Young Malaysian Chinese Spread Chinese Culture through Reminiscence
Writer: Huang Xinrui
Editor: Xu Bingxuan
(Reminiscence's promotional poster. Source: Official Instagram account: kelabtionghua_kpzukm）
Do you want to travel back to the era of the Republic of China (1912-1949) in Malaysia?
Chinese Students’ Association in Kolej Pendeta Za’ba (KPZ), Universiti Kebangsaan Malaysia (UKM) did it! On June 7, the Eleventh Annual Cultural Night Reminiscence was successfully organized by them. An intangible cultural heritage of the diabolo performance, the playing of traditional Chinese instruments and hands-on experience with traditional Chinese skills. All of them were bringing the audience a feeling of traveling to the past.
“In order to enhance the understanding of traditional Chinese culture among students at UKM and to promote cultural communication among the three races in Malaysia, the KPZ Chinese Students’ Association brought back the Annual Culture Night, which had been canceled for three years due to the epidemic,” said Chua Wei Siong (21), the chairman of this activity.
“Attractive, the performance was great!”
(UPM Diabolo's performance. Photo by: Peng Siwei)
Performers from Universiti Putra Malaysia (UPM) and Efficient Music Enterprise entertained the audience with diabolo, a dance combining modern and ancient styles and traditional Chinese instruments.
UPM Diabolo's performance introduced many audiences to this traditional art for the first time. Diabolo performances are full of speed, dexterity and coordination. The skills and hands of the artists make Diabolo present amazingly dynamic and complex tricks. They may demonstrate a variety of techniques such as throwing and catching, balancing and manipulating multiple Diabolo at the same time. As the performance progresses, music and lighting effects often echo the movements and rhythms of the artists, adding to the visual and aural enjoyment.
“I've only seen Diabolo on TV before, not in real life. UPM Diabolo's performance is really interesting. I would like to learn it if I have the chance in the future,” said Ong Zheng Yi (21), a psychology student.
“Interesting, the booths were so interactive!”
(Experience making incense pouches. Photo by: Chua Wei Siong)
The event also set up four experience booths of traditional skills. There are booths for paper-cutting and incense bag-making experiences. Each stall was guided by the person in charge, which gave students a good experience.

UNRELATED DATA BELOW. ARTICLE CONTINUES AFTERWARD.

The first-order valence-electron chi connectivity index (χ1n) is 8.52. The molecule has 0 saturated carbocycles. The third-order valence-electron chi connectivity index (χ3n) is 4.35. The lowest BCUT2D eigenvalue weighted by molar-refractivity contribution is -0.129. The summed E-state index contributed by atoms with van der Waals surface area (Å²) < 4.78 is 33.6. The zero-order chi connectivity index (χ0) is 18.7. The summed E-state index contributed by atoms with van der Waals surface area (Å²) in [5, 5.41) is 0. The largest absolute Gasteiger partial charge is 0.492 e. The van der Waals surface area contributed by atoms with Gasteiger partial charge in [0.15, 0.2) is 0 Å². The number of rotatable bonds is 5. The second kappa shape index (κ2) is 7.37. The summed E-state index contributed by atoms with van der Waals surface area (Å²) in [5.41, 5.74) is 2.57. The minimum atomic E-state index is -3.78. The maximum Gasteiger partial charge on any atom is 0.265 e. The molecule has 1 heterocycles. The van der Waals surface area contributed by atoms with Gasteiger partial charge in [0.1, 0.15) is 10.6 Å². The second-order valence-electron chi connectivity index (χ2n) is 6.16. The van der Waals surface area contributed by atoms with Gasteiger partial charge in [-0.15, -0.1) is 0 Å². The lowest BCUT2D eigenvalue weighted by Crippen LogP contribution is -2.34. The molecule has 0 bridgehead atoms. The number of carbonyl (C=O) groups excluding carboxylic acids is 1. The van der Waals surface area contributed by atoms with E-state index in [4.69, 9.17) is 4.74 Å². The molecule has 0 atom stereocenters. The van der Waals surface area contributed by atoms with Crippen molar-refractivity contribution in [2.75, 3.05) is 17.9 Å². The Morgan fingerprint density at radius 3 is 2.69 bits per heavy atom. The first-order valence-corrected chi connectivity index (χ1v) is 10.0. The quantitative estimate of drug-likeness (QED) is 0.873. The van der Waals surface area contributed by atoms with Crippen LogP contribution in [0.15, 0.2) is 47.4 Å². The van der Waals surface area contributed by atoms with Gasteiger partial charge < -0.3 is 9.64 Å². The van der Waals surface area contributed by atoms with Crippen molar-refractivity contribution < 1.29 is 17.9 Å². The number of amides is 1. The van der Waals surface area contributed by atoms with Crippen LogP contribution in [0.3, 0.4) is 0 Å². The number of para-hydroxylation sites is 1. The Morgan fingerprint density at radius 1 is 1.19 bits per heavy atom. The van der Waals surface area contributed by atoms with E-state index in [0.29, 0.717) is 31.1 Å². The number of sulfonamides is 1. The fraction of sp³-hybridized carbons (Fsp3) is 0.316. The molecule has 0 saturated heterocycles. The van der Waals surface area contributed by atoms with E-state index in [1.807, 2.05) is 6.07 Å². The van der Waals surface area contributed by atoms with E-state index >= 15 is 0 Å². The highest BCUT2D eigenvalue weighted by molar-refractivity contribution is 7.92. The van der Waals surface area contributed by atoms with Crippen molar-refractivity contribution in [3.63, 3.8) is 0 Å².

Among them, the incense bag making stall was the most popular one. The organizers set up a box for participants to randomly draw incense pouches. Each of which had a different word on it, which also represented different meanings. In Chinese culture, incense pouches are regarded as an item for praying for good fortune. They are often used to pray for good luck, health, happiness and peace. The spices or herbs filled in the joss sticks are believed to have the effect of warding off evil spirits and evil spirits, and protect people from malicious and undesirable energies.
In addition to incense bag making, paper cutting is also very popular.
Sicayoda Wirayuda (18), an Indonesian psychology student said, “It was obvious that each booth was prepared with great effort. I thought that paper cutting was a particularly complex art. At first, I didn't know how to cut out such nice shapes. But the person in charge of the stall was very patient in teaching me. Finally, with her help, I succeeded in making my first paper cut.”
“Impressive, the cultural background of the hosts is diversity!”
(The two hosts are rehearsing. Photo by: Peng Siwei)
The hosts of this event come from different cultural backgrounds. The four hosts are Chinese, Malaysian Chinese and Malay.
This was the first time that the KPZ Chinese Students' Association has invited Malays and Chinese to host an event together with Malaysian Chinese.
“I was shocked when I saw a foreign host and a Malay host standing on stage. The combination was amazing. I also realized that Reminiscence really did what it was meant to do to promote cultural exchange," said Sim June Yen (21), a political science student.
“We hope to give the audience a refreshing feeling through this setting. We are also grateful for the participation of our Chinese friends and our Malay compatriots, thanks to whom our event can be so successful,” said Chua.
Not only that, but the event also brought a new cultural experience to the Malay host.
“Malaysia is a country made up of three major races and several ethnic groups, and every ethnic culture should be respected and promoted,” said Nadiah Foong (19), the informal master of ceremony (informal MC).
She added, “My mother is Malay and my father is Malaysian Chinese. So, I was brought up with two cultures. But unfortunately, I have very little knowledge of traditional Chinese culture. This event gave me a good view of the traditional Chinese culture. It made up for my regret to some extent.”
Jia Boxiang (21), the formal MC of this event said, “As a Chinese, I am very happy to be able to participate in this event as an MC. It feels great to tell our Malaysian Chinese friends about traditional Chinese culture. I was also shocked to see how well the Chinese traditional culture could be passed on among the Malaysian Chinese.”
This activity has largely promoted friendship between Malaysian Chinese youth and Chinese youth. It has built a good platform for the communication and dissemination of Chinese culture.